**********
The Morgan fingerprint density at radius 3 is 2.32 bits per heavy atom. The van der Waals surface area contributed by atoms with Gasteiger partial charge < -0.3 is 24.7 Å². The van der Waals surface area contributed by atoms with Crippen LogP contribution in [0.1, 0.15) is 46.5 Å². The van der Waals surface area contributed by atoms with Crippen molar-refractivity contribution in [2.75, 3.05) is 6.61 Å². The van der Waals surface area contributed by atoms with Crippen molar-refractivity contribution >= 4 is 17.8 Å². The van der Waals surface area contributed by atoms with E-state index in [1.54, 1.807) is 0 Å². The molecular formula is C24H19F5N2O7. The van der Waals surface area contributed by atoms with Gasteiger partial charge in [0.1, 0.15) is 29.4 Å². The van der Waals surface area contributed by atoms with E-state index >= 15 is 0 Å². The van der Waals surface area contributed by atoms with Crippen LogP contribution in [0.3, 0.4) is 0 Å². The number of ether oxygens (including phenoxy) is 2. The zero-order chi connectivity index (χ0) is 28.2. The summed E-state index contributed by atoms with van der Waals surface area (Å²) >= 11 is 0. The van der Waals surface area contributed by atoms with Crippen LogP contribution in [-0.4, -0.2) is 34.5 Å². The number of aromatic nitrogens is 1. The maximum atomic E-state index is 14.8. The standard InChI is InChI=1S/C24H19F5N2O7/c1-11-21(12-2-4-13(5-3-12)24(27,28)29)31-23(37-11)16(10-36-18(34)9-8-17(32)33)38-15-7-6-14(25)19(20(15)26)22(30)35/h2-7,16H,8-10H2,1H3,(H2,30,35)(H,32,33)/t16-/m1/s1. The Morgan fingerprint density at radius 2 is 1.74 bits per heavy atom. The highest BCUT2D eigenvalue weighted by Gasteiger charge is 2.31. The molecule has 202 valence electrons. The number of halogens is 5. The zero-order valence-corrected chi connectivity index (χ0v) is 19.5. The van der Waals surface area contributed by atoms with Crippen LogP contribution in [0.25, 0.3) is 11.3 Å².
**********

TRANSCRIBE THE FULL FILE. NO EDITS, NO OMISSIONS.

The Morgan fingerprint density at radius 3 is 2.32 bits per heavy atom. The van der Waals surface area contributed by atoms with Gasteiger partial charge < -0.3 is 24.7 Å². The van der Waals surface area contributed by atoms with Crippen LogP contribution in [0.1, 0.15) is 46.5 Å². The van der Waals surface area contributed by atoms with Crippen molar-refractivity contribution in [2.75, 3.05) is 6.61 Å². The van der Waals surface area contributed by atoms with Crippen molar-refractivity contribution >= 4 is 17.8 Å². The van der Waals surface area contributed by atoms with E-state index in [1.54, 1.807) is 0 Å². The molecular formula is C24H19F5N2O7. The van der Waals surface area contributed by atoms with Gasteiger partial charge in [0.1, 0.15) is 29.4 Å². The van der Waals surface area contributed by atoms with E-state index >= 15 is 0 Å². The van der Waals surface area contributed by atoms with Crippen LogP contribution in [0.3, 0.4) is 0 Å². The number of ether oxygens (including phenoxy) is 2. The zero-order chi connectivity index (χ0) is 28.2. The summed E-state index contributed by atoms with van der Waals surface area (Å²) >= 11 is 0. The van der Waals surface area contributed by atoms with Crippen LogP contribution in [-0.4, -0.2) is 34.5 Å². The number of aromatic nitrogens is 1. The maximum atomic E-state index is 14.8. The standard InChI is InChI=1S/C24H19F5N2O7/c1-11-21(12-2-4-13(5-3-12)24(27,28)29)31-23(37-11)16(10-36-18(34)9-8-17(32)33)38-15-7-6-14(25)19(20(15)26)22(30)35/h2-7,16H,8-10H2,1H3,(H2,30,35)(H,32,33)/t16-/m1/s1. The Morgan fingerprint density at radius 2 is 1.74 bits per heavy atom. The highest BCUT2D eigenvalue weighted by Gasteiger charge is 2.31. The molecule has 202 valence electrons. The number of halogens is 5. The zero-order valence-corrected chi connectivity index (χ0v) is 19.5. The van der Waals surface area contributed by atoms with Crippen LogP contribution in [0.25, 0.3) is 11.3 Å².